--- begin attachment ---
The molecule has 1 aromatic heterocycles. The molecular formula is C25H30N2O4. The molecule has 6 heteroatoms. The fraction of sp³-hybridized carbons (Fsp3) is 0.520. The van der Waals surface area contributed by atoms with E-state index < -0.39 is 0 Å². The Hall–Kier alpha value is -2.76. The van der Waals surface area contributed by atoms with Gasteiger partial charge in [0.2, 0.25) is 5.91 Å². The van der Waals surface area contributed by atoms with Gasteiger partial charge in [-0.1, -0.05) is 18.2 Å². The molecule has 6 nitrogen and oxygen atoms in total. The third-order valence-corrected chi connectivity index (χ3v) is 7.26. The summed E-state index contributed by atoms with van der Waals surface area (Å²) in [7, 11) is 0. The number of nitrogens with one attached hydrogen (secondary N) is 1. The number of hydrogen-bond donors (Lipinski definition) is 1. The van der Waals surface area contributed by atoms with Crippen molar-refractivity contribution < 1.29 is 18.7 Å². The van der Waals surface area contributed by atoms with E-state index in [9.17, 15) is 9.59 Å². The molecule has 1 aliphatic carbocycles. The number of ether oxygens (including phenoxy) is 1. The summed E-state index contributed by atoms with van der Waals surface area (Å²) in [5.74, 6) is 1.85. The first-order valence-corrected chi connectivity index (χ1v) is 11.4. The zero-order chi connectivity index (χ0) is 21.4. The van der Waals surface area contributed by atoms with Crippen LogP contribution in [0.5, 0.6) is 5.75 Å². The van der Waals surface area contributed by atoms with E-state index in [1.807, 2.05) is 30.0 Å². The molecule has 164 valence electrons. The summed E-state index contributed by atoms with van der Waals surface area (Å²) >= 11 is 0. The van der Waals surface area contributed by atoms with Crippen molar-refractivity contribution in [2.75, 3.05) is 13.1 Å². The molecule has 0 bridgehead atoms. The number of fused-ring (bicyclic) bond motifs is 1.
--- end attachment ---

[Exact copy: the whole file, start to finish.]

The molecule has 1 aromatic heterocycles. The molecular formula is C25H30N2O4. The molecule has 6 heteroatoms. The fraction of sp³-hybridized carbons (Fsp3) is 0.520. The van der Waals surface area contributed by atoms with E-state index < -0.39 is 0 Å². The Hall–Kier alpha value is -2.76. The van der Waals surface area contributed by atoms with Gasteiger partial charge in [0.2, 0.25) is 5.91 Å². The van der Waals surface area contributed by atoms with Gasteiger partial charge in [-0.1, -0.05) is 18.2 Å². The molecule has 6 nitrogen and oxygen atoms in total. The third-order valence-corrected chi connectivity index (χ3v) is 7.26. The summed E-state index contributed by atoms with van der Waals surface area (Å²) in [7, 11) is 0. The number of nitrogens with one attached hydrogen (secondary N) is 1. The number of hydrogen-bond donors (Lipinski definition) is 1. The van der Waals surface area contributed by atoms with Crippen molar-refractivity contribution < 1.29 is 18.7 Å². The van der Waals surface area contributed by atoms with E-state index in [9.17, 15) is 9.59 Å². The molecule has 1 aliphatic carbocycles. The number of ether oxygens (including phenoxy) is 1. The summed E-state index contributed by atoms with van der Waals surface area (Å²) in [5.74, 6) is 1.85. The first-order valence-corrected chi connectivity index (χ1v) is 11.4. The zero-order chi connectivity index (χ0) is 21.4. The van der Waals surface area contributed by atoms with Crippen LogP contribution in [0.5, 0.6) is 5.75 Å². The van der Waals surface area contributed by atoms with E-state index in [1.807, 2.05) is 30.0 Å². The molecule has 164 valence electrons. The summed E-state index contributed by atoms with van der Waals surface area (Å²) >= 11 is 0. The van der Waals surface area contributed by atoms with Crippen molar-refractivity contribution in [2.75, 3.05) is 13.1 Å². The molecule has 0 bridgehead atoms. The number of fused-ring (bicyclic) bond motifs is 1.